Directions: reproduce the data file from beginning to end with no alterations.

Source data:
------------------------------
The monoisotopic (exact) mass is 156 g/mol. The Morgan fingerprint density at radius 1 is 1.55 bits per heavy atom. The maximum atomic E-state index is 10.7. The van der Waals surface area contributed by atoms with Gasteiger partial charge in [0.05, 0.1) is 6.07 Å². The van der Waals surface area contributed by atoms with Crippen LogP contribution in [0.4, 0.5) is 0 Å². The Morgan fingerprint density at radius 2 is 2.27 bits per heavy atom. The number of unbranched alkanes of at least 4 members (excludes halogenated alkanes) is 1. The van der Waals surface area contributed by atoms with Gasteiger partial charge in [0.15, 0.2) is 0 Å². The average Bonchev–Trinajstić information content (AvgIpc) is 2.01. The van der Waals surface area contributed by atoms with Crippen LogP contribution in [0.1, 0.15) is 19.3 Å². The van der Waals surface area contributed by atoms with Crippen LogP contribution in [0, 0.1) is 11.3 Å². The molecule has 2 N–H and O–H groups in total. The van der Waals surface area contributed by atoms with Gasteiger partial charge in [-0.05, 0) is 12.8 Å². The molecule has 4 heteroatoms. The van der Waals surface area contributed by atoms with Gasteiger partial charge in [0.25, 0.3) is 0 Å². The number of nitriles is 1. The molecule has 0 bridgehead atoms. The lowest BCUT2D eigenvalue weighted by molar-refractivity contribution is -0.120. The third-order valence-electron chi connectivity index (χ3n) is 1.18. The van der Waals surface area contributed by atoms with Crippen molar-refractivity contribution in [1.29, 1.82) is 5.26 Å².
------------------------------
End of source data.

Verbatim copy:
The monoisotopic (exact) mass is 156 g/mol. The Morgan fingerprint density at radius 1 is 1.55 bits per heavy atom. The maximum atomic E-state index is 10.7. The van der Waals surface area contributed by atoms with Gasteiger partial charge in [0.05, 0.1) is 6.07 Å². The van der Waals surface area contributed by atoms with Crippen LogP contribution in [0.4, 0.5) is 0 Å². The Morgan fingerprint density at radius 2 is 2.27 bits per heavy atom. The number of unbranched alkanes of at least 4 members (excludes halogenated alkanes) is 1. The van der Waals surface area contributed by atoms with Gasteiger partial charge in [0.15, 0.2) is 0 Å². The average Bonchev–Trinajstić information content (AvgIpc) is 2.01. The van der Waals surface area contributed by atoms with Crippen LogP contribution in [0.1, 0.15) is 19.3 Å². The van der Waals surface area contributed by atoms with Crippen LogP contribution in [0, 0.1) is 11.3 Å². The molecule has 2 N–H and O–H groups in total. The van der Waals surface area contributed by atoms with Gasteiger partial charge in [-0.05, 0) is 12.8 Å². The molecule has 4 heteroatoms. The van der Waals surface area contributed by atoms with Gasteiger partial charge in [0.25, 0.3) is 0 Å². The number of nitriles is 1. The molecule has 0 bridgehead atoms. The lowest BCUT2D eigenvalue weighted by molar-refractivity contribution is -0.120. The third-order valence-electron chi connectivity index (χ3n) is 1.18. The van der Waals surface area contributed by atoms with Crippen molar-refractivity contribution in [1.29, 1.82) is 5.26 Å².